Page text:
CDC Director Endorses Pfizer, Moderna Boosters for All US Adults

 | Post date: 2021/11/20 | 

Centers for Disease Control and Prevention (CDC) Director Rochelle Walensky, MD, signed off on a recommendation Friday evening to let all US adults get a COVID-19 booster shot.

The endorsement, following a unanimous vote by a panel of CDC advisors earlier in the day backing a third dose of a Moderna or Pfizer mRNA COVID vaccine, now means everyone over the age of 18 is eligible for a booster.

“After critical scientific evaluation, today’s unanimous decision carefully considered the current state of the pandemic, the latest vaccine effectiveness data over time, and review of safety data from people who have already received a COVID-19 primary vaccine series and booster.

"Booster shots have demonstrated the ability to safely increase people’s protection against infection and severe outcomes and are an important public health tool to strengthen our defenses against the virus as we enter the winter holidays. Based on the compelling evidence, all adults over 18 should now have equitable access to a COVID-19 booster dose,” Walensky said in a prepared statement.

Earlier Friday the US Food and Drug Administration (FDA) authorized boosters for both the Pfizer and Moderna vaccines for all adults, setting the stage for the CDC's decision.

The Advisory Committee on Immunization Practices, or ACIP, recommended that the additional dose be given at least 6 months after the second dose.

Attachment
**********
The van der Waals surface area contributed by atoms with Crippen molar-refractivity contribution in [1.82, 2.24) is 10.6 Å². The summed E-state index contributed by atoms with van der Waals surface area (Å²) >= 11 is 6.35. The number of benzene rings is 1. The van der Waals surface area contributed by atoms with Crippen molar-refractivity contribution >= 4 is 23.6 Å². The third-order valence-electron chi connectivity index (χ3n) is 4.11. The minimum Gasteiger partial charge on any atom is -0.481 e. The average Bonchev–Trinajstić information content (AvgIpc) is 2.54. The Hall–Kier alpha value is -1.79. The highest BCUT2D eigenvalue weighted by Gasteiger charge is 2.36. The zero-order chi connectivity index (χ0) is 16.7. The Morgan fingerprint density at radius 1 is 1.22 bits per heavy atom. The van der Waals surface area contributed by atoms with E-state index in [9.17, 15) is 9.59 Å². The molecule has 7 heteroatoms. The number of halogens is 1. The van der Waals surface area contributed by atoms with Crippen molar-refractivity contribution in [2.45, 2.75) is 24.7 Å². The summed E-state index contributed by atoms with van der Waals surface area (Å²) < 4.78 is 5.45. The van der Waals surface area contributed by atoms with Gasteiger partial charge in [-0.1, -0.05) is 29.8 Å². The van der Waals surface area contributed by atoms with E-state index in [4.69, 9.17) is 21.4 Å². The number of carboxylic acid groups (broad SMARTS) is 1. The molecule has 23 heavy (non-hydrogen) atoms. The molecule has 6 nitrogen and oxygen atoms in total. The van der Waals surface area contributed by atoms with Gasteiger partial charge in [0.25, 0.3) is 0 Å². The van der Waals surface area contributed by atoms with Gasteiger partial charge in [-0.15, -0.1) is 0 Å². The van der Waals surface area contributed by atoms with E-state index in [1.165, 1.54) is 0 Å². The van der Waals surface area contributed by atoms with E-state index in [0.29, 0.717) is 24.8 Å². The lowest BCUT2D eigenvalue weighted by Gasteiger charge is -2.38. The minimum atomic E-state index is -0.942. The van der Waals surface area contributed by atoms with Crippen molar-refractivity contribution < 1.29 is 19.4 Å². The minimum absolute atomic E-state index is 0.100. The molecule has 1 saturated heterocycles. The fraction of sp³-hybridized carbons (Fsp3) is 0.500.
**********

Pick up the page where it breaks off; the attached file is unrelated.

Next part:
They also strengthened a recommendation that everyone over the age of 50 should get a third dose of, whether or not they have an underlying health condition that may increase their risk from a COVID-19 infection.

The committee voted 11 to 0 to in favor of both policies.

Reassuring Safety Information

The panel based its decision on the results of a new study of boosters in Pfizer vaccine recipients, as well as reassuring safety information that’s being collected through the CDC and the FDA's monitoring systems.

Pfizer presented the early results from a study of 10,000 people who had all received two doses of its vaccine. Half of the study participants received a third shot, or booster. The other half got a placebo.

The study is ongoing, but so far, six of the people in the booster group have gotten a COVID-19 infection with symptoms compared to 123 people who got COVID-19 in the placebo group, making boosters 95% effective at keeping people from getting sick.

Most people in the study had gotten their original doses about 10 months earlier. They’ve been followed for about 10 weeks since their booster.

Importantly, there were no study participants hospitalized for COVID-19 infections in either the placebo or booster group, indicating that the first two doses were still very effective at preventing severe outcomes from infection.

Cite this: CDC Director Endorses Pfizer, Moderna Boosters for All US Adults - Medscape - Nov 19, 2021.


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